UN climate talks were set to wrap up on Saturday with China and the United States locked in a stand-off, slowing down progress ahead of a major summit next month on global warming.
The world’s two biggest greenhouse gas polluters sparred throughout the six days of talks in the northern Chinese city of Tianjin, although the United Nations’ climate change chief said their rift had not derailed the event.
“I would dare say that this week has got us closer to a structured set of decisions that can be agreed in Cancun,” Christiana Figueres said, referring to the annual UN summit on global warming in the Mexican city next month.
“This week governments had to address together what was doable in Cancun… they have actually done that.”
Delegates from more than 170 countries attended the latest round of the long-running UN negotiations that are aimed at eventually securing a binding global treaty on how to limit and cope with climate change.
World leaders failed to broker such a treaty in Copenhagen last year as developed and developing nations battled over who should carry more of the burden in curbing the greenhouse gases that are blamed for global warming.
Figueres acknowledged that there had been a strong and public spat between China and the United States in Tianjin this week, but sought to play down the importance of their feud on the negotiations.
“I would actually underline that while the conversation is occurring (between the world powers)… many of the other countries have actually been moving forward,” she said.
She also said she was confident a plan by rich nations to give developing countries 30 billion dollars to help them cope with climate change would be finalised at Cancun, an important part in building trust between the two sides.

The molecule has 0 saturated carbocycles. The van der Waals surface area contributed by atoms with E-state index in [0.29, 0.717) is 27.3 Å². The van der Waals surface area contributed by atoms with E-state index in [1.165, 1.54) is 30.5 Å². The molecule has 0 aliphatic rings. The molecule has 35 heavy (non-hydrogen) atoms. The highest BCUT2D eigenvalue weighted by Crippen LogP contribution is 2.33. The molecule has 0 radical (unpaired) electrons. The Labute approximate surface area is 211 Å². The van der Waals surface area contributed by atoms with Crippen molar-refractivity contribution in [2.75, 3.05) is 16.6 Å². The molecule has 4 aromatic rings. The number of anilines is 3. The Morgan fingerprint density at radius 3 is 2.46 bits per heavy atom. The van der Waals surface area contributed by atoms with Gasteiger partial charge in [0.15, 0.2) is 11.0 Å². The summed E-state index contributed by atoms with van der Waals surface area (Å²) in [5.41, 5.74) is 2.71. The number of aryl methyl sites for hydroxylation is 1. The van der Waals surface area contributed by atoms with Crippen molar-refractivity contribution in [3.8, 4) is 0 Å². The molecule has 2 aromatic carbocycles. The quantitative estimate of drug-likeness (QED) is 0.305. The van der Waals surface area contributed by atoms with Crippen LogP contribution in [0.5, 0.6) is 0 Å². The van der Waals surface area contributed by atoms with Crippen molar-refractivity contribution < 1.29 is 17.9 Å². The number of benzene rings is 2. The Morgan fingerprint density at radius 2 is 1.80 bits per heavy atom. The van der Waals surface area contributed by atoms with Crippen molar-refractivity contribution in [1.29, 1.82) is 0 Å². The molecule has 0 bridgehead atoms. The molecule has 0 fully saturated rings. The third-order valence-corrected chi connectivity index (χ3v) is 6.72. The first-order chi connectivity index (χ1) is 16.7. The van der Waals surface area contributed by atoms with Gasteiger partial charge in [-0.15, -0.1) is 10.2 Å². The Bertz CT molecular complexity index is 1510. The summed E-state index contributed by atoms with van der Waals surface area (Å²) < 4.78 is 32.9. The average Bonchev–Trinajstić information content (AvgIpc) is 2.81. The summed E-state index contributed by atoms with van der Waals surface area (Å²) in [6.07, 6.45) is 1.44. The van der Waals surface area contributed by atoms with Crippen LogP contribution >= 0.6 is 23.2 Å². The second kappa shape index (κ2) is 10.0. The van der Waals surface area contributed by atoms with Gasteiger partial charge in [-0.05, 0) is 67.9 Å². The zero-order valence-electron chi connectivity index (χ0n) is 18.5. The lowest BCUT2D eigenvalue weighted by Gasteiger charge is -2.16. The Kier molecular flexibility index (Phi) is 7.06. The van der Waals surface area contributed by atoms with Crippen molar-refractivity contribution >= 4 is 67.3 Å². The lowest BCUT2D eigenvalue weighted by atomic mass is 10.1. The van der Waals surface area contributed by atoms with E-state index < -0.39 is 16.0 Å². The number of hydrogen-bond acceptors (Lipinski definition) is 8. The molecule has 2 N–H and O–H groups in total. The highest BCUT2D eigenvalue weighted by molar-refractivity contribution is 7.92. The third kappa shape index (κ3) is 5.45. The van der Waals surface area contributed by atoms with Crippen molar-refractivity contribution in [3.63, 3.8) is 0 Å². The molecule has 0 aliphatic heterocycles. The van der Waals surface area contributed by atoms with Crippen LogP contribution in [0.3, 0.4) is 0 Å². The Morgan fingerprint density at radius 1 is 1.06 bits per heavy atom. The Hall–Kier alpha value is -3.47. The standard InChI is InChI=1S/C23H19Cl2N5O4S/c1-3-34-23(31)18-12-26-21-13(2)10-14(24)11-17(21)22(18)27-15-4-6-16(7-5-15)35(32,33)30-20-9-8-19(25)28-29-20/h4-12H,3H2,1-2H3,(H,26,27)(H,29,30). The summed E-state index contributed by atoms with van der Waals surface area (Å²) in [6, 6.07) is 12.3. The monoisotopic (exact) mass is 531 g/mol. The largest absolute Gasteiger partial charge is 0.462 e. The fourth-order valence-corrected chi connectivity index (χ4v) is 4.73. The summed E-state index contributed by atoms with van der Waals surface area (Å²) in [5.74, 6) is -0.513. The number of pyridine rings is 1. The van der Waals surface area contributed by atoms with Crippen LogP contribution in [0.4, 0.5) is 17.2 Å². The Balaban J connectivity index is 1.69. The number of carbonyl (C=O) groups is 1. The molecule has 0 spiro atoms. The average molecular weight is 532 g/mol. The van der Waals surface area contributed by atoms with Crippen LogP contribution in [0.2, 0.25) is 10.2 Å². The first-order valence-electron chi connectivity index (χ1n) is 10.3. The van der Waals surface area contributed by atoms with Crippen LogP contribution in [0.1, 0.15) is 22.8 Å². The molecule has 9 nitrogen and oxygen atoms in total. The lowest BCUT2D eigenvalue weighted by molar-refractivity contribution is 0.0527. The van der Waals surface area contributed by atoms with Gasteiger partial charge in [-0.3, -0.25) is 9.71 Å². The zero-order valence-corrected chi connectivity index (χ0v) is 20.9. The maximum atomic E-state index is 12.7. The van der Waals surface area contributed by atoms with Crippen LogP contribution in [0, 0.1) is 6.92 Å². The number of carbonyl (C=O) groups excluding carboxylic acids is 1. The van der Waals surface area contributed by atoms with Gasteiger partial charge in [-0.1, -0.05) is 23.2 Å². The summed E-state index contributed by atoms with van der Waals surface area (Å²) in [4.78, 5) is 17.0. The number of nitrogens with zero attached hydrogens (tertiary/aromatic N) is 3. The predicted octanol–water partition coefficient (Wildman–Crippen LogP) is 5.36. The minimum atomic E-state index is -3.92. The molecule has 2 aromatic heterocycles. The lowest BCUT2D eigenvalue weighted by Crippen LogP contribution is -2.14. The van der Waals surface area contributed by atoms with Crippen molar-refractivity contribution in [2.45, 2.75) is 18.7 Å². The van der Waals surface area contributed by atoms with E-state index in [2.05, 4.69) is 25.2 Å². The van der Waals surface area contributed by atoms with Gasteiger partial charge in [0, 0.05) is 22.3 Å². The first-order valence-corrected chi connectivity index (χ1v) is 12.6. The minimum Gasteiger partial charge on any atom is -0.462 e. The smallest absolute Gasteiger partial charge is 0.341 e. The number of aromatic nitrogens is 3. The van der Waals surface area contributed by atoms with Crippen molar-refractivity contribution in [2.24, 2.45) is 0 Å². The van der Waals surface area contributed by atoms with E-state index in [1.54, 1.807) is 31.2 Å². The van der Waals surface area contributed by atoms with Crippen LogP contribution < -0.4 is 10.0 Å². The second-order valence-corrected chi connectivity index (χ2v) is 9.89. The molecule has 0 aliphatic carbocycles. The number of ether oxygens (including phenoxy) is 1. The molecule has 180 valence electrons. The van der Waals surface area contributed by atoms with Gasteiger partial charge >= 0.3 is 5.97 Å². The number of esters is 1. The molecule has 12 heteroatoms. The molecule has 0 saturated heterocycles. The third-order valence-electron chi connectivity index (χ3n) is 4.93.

“I have said and I will continue to say that fast track finance is the golden key to Cancun. I am confident that the golden key will be dutifully unlocked,” she said.
“Developed countries are all committed to the pledges they have made for fast track finance.”
Nevertheless, the European Union said only mixed results had been achieved in Tianjin.
“We have over the past week seen progress but progress has been slow, it was uneven, it went back and forth,” Peter Wittoeck, representing the European Union, told reporters.
China repeated during the week its long-held positions that for progress to be made the United States and other rich nations must commit to making bigger cuts in emissions of carbon dioxide and other greenhouse gases.
It said they must also give money and transfer technology to developing countries to help them cut their emissions and adapt to climate change.
“Now the key is there is a lack of substantive progress on the developed countries’ side,” the Chinese foreign ministry’s special representative for climate change, Huang Huikang, said on Friday.
The United States, meanwhile, insisted all week that it would not provide climate funds unless the big developing countries such as China allow their greenhouse gas emission reduction efforts to be monitored and verified.
The same issues were crucial factors in the Copenhagen failure last year.
Greenpeace international climate policy director Wendel Trio on Friday criticised the continuing hardline stance from the major players in the talks.
“We need to get out of this culture of confrontation,” Trio told reporters.
“The culture where governments say: ‘We will only move forward if the others move first.’ That’s not what we want. We want all countries to move forward because of the planet, not because of what others are doing.”
The talks are expected to end on Saturday night, following a plenary session in which delegates can discuss the week’s events.
Amid the UN gridlock, a grassroots movement headed by the 350.org and tcktcktck.org environment groups is gearing up for what they say will be the world’s biggest day of climate change action on Sunday.
People in more than 180 countries will plant trees, install solar panels, plant organic vegetables and perform other acts to help the environment during the “Global Work Party”.